Digital Education for African Children
14 Dec 2010
A British charity is making a major difference to the lives of school children in Africa while also supporting their local community in the UK
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A Cheltenham based charity, IT Schools Africa (ITSA), has been providing computer equipment and training to schools in countries such as Zambia, Zimbabwe, Malawi, Tanzania and Madagascar.
Together with partner Computers for African Schools (CFAS), the charity has sent 27,000 used computers to Africa. It has equipped over 1,000 African schools with IT labs, provided IT training for over 650 teachers and enabled IT education for over five million children.
“We believe transforming education is one of the best tools for improving the lives of individual Africans and helping develop their countries,” explains ITSA’s programme director Tim Barnes, adding: “African children are a great investment. They deserve to be part of the digital era.”
ITSA receives donations of used PCs from UK companies, organisations and individuals. After data-wiping and refurbishing them, they are sent to Africa and distributed. While there are much larger UK organisations, such as Computer Aid, who also supply computer equipment to African schools, ITSA provides a more comprehensive service because it offers IT teacher training, as well as technical backup and support.
We believe transforming education is one of the best tools for improving the lives of individual Africans and helping develop their countries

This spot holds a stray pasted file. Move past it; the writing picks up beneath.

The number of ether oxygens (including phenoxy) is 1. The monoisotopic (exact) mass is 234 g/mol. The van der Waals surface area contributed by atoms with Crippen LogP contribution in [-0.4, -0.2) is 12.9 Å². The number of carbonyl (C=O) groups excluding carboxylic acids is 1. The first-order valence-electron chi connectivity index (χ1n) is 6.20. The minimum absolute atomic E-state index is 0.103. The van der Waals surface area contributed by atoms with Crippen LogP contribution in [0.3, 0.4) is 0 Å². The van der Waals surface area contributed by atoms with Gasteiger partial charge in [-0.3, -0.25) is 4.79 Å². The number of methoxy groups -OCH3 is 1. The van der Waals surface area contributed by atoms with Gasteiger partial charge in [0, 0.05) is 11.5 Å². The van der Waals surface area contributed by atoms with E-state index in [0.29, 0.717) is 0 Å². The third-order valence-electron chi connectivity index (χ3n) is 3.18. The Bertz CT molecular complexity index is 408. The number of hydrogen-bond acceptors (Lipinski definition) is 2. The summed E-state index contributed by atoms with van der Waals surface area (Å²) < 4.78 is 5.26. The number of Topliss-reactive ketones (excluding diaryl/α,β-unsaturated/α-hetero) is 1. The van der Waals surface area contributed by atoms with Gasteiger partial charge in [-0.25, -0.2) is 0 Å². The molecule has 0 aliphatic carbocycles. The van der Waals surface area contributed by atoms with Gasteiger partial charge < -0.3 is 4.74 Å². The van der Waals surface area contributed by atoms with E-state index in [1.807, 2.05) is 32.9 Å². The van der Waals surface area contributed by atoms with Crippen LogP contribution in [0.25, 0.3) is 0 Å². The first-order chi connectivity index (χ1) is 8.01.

The charity is also working with the local community in the UK, providing ‘back to work’ programmes for the unemployed and work placements for disadvantaged young people from Ruskin Mill College, near Stroud, in Gloucestershire. It runs a restorative justice programme in four UK prisons — Whitemoor, Winchester, Long Lartin and Stafford — where 100 prisoners refurbish the computers and learn skills they can use on their release.
“Our refurbishment programme gives prisoners the opportunity to learn about the needs of others and of their ability to help them,” explains John O’Neill, head of regimes at Whitemoor prison, “which improves their self-esteem, making them feel restored with the world outside and more positive about their place within it.”
ITSA’s programmes also help the environment, as refurbishment and reuse is the most efficient way to dispose of old equipment. It has been estimated that of the total energy used in a PC’s life, 80% is consumed during the production phase, as opposed to 20% during its use.
“Reusing IT equipment saves energy and resources, prevents hazardous materials from ending up in landfill and is 20 times more effective than recycling at saving life-cycle energy use,” says Tim. However, when the computers do finally reach the end of their days, ITSA works with its distribution partners in Africa to ensure the parts are recycled.
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